BB: I can imagine. Along similar lines, as I write to you, we’re in the thick of a tough time that is only going to get tougher as the winter sets in. Loss is loss, no matter how you cut it, whether it’s the loss of getting to see your friends, the loss of your freedom, or losing someone you love. We may feel it to different degrees, but in 2020 we all lost something. How does your book address that?
MC: Oh, absolutely. We are all dealing with loss and grief in a multitude of ways this year. One of the things about children that inspire me the most is their incredible resilience. But 2020 has been tremendously challenging and that resilience has really been put to the test. I see it in my own children too. Being a child stuck at home–or at least physically away from one’s friends and extended family–is something that has been considerably difficult. I think in Bear Island, and generally speaking in life, it’s important to realize and own those problems and emotions and to confront them as best as we know how. In Bear Island, Louise doesn’t always want or need to be with her family to make herself feel better. Sometimes she needs to be alone and some of her biggest leaps forward are done when she goes out alone and onto that island. I think we have to be respectful of whatever space our children might need right now. And allow them to cope however their individual needs see fit. But we must also be supportive and loving and reassuring that this will come to an end, as hard as it might be to believe that right now. Grief, sadness, sickness, isolation… it won’t carry on forever. Some days it seems impossible, but I know it will get better.
BB: I like that. And I remember so clearly the shot in WOLF IN THE SNOW of the mother wolf’s face as she looked straight on at the girl/reader. The cover of this book reminds me of that moment. Can you tell us a little bit about your research of bears and what, ultimately, made you choose this image as the cover?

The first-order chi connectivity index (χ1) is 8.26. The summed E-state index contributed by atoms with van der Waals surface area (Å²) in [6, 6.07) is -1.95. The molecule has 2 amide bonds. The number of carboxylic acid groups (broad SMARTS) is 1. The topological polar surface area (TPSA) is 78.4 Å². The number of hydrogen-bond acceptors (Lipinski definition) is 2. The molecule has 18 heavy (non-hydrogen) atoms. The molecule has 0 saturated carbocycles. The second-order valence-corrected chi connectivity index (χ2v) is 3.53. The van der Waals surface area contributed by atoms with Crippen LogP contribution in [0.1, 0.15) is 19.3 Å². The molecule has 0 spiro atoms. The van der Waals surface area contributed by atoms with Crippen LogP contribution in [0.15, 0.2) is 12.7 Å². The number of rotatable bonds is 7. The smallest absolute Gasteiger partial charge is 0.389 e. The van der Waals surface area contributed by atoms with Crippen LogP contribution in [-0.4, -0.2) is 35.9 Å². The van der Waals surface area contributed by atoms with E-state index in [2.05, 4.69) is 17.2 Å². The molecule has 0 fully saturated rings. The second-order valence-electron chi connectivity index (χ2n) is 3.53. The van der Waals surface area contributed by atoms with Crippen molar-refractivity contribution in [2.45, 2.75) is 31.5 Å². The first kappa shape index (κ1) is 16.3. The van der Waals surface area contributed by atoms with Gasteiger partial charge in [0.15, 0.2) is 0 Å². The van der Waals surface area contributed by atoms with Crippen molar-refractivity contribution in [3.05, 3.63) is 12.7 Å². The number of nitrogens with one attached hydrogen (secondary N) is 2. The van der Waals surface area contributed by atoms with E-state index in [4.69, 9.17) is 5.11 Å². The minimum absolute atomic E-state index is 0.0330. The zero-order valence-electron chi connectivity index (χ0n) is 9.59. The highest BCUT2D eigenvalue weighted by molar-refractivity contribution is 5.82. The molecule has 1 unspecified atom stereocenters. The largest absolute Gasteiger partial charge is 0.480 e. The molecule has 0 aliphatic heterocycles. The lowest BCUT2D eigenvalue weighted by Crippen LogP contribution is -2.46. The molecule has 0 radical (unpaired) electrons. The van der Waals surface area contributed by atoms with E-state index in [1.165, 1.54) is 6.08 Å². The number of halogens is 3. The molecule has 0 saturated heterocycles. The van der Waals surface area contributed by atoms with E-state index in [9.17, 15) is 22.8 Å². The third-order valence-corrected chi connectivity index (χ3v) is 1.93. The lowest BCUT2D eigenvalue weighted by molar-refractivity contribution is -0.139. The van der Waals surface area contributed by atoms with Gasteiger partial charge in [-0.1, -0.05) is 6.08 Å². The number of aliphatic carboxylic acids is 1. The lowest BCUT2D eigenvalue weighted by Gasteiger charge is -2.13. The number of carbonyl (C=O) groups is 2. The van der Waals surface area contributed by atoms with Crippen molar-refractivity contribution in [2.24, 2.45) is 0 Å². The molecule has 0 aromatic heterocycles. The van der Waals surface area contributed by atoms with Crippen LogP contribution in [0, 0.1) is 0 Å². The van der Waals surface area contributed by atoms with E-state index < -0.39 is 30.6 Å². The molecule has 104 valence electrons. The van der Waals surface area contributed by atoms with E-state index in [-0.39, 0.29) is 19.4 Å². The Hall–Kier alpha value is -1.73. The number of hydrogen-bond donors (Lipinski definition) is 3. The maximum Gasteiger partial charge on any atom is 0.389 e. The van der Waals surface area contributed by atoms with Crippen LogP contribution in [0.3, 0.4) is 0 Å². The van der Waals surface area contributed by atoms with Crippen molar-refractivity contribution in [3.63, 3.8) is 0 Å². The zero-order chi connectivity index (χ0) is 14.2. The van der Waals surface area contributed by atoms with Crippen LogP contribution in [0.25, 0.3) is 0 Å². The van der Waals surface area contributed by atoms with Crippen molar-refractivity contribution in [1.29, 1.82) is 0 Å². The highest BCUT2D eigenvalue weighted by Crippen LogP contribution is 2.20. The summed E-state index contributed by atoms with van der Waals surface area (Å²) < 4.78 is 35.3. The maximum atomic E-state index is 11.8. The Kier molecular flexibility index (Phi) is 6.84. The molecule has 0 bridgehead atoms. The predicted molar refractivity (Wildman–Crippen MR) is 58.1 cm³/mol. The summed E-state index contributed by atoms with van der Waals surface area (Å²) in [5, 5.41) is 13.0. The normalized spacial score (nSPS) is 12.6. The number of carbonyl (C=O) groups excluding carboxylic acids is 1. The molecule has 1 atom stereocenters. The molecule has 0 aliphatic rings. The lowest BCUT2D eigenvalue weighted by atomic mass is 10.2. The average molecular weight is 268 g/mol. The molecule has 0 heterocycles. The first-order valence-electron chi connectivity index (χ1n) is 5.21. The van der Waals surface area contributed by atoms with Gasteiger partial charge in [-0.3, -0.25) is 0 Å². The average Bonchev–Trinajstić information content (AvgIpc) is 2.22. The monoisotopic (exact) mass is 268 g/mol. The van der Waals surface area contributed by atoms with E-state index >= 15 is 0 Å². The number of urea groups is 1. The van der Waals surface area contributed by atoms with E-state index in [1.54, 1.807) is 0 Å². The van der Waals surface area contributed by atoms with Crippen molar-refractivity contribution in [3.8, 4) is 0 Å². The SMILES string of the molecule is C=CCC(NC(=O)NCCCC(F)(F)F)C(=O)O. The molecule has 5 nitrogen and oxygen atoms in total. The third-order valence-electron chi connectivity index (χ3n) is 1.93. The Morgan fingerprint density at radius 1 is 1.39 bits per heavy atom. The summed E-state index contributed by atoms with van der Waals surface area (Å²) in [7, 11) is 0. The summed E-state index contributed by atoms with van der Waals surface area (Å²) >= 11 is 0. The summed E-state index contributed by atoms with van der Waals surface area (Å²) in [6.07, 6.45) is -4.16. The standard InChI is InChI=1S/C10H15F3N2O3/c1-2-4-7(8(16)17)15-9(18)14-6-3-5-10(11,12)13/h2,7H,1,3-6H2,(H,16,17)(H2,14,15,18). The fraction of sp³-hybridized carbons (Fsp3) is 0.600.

MC: There is something so soulful and piercing and also terrifying about looking directly into the eyes of a predatorial wild animal. It’s one of the things we are often told not to do, specifically in a situation where an animal might feel threatened. So looking into an animal’s face and eyes like that… it’s a multitude of reactions. That spread in Wolf in the Snow really was a jolt in the story for that same reason. And I wanted that feeling to be front and center on the cover of Bear Island. With Wolf in the Snow, there was loads of research I needed to work through to interpret the behavior of the wolves, and their realistic reactions to the way things might play out in a story with human characters. But Bear Island is a very different story with a more fantastical slant to it. So I didn’t need to do that same type of research. The research for this book was not quite as in-depth but still just as visually based. Getting the bear’s body language and posture right in terms of sadness or exhaustion as opposed to a bear that is feeling angry or defensive. A lot of visual research was necessary to get these bear drawings right.
BB: What is it about bears that inspires so many picture books? Why do we connect to them in the way that we do?